TinyLetter will cease to exist after integrating into MailChimp. Here’s what we know.

What We Know About MailChimp’s Plan to End TinyLetter

What We Know About MailChimp’s Plan to End TinyLetter

Future Tense
The Citizen's Guide to the Future
Jan. 2 2018 7:38 PM

What We Know About MailChimp’s Plan to End TinyLetter

TinyLetter allows writers to email newsletters to followers.


TinyLetter, a tool used by many writers and artists to email newsletters to groups of loyal followers, will soon cease to exist as an independent entity.

As first reported by Inc., TinyLetter’s features will be integrated into MailChimp, an email marketing platform that acquired the newsletter tool in 2011.


The news, reported last month, spread rapidly on Twitter on Tuesday, setting off a number of anxious posts:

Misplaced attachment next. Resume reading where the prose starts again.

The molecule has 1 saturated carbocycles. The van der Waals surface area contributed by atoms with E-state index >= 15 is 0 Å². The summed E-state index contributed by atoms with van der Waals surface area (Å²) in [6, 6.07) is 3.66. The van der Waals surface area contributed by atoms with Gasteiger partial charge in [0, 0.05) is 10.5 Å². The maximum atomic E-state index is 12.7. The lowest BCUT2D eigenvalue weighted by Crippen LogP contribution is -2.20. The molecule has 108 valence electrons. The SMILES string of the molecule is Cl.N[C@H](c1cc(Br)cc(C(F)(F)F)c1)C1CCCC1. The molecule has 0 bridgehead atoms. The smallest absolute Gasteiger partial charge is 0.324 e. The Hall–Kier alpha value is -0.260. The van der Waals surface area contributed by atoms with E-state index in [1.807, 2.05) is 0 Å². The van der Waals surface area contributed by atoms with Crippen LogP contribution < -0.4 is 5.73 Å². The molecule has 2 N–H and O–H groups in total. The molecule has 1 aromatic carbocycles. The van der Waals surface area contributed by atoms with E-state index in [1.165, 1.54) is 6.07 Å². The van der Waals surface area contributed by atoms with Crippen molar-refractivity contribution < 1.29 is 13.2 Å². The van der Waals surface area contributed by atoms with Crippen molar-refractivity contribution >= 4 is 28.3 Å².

One of the main draws of TinyLetter was that it was bare-bones and easy to use. It also often fostered more intimate relationships between writers and followers compared to other social media and blogging platforms.

TinyLetter formally acknowledged the transition on Twitter on Tuesday afternoon, trying to reassure users about the changes.

A spokesperson from MailChimp said in a statement to Slate that the integration will still have the “same super-simple newsletter building functionality”:

There are no immediate plans to sunset TinyLetter, but we plan to integrate it into the main MailChimp platform in the future. Any updates we make will improve the overall experience for TinyLetter users. It will still have the same super-simple newsletter building functionality, but it’ll be refreshed and updated for improved user experience. There will be better reporting and more insight into newsletter performance and audience. We’ll be sure to let our users know what to expect around timing, functionality, and the migration before any changes happen, and will make the transition as easy as possible.

It’s unclear at the moment when exactly MailChimp plans to absorb TinyLetter, or what the hybrid platform will look like. Other questions, about archives and migration, are also still outstanding.

Future Tense is a partnership of SlateNew America, and Arizona State University.